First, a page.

In the parable of the Prodigal Son, we are given a most beautiful description of our heavenly Father. It is the Father who seems to be wasteful or prodigal as he is ready to give his property to his son. He is now outside the house eagerly waiting for the younger son to return. And when he does return his father runs to him, clasps him in his arms, and kisses him tenderly and he brings him into the house and throws a party for him. He comes out of the house once when he sees his older son angry, to persuade him to return into the house. In the same way, our heavenly Father comes out to welcome each of us to his party. The most beautiful line in the parable is what the father says to the elder son, “all I have is yours”. Our heavenly Father says also to us, “All I have is yours”.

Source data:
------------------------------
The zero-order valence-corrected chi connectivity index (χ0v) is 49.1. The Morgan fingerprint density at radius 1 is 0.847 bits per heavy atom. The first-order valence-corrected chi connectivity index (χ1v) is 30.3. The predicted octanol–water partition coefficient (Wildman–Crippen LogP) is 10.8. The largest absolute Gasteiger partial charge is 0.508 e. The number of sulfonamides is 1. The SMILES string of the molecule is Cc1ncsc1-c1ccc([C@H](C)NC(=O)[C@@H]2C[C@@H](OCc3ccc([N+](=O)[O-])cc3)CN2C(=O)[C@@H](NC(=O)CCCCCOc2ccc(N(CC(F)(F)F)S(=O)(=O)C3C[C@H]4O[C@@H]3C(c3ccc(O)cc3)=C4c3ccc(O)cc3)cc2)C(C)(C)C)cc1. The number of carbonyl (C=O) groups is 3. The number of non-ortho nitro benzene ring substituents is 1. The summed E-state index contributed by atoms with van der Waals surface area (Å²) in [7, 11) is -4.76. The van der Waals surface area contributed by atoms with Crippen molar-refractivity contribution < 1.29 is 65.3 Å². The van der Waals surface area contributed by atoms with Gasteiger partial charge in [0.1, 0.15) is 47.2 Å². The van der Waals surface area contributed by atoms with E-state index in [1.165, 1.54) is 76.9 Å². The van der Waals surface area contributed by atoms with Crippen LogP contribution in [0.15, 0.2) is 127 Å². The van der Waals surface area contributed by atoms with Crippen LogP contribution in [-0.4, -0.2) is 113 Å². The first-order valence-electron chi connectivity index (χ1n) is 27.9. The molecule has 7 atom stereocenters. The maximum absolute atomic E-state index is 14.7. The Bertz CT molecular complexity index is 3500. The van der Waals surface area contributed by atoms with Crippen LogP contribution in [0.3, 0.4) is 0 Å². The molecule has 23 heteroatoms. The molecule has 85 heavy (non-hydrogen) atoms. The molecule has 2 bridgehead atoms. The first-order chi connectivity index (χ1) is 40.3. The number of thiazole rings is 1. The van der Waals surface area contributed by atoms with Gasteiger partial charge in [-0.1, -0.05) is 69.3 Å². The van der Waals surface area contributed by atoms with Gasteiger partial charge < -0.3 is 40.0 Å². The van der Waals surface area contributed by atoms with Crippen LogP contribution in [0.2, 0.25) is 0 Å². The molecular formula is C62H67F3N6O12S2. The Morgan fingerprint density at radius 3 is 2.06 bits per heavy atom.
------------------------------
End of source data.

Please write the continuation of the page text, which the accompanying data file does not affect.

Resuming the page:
But by the end of the story, we see that both of them in different ways prove themselves to be obstacles to the family unity and harmony which the father desired more than anything. That younger son reminds us of the struggle that takes place in society at this time to be successful. He convinces his father to give him his share of the inheritance and squanders the whole thing in a totally irresponsible way of living. But on his return, there is a surprise for him when the Father receives him back and restores him back to his former dignity of a son.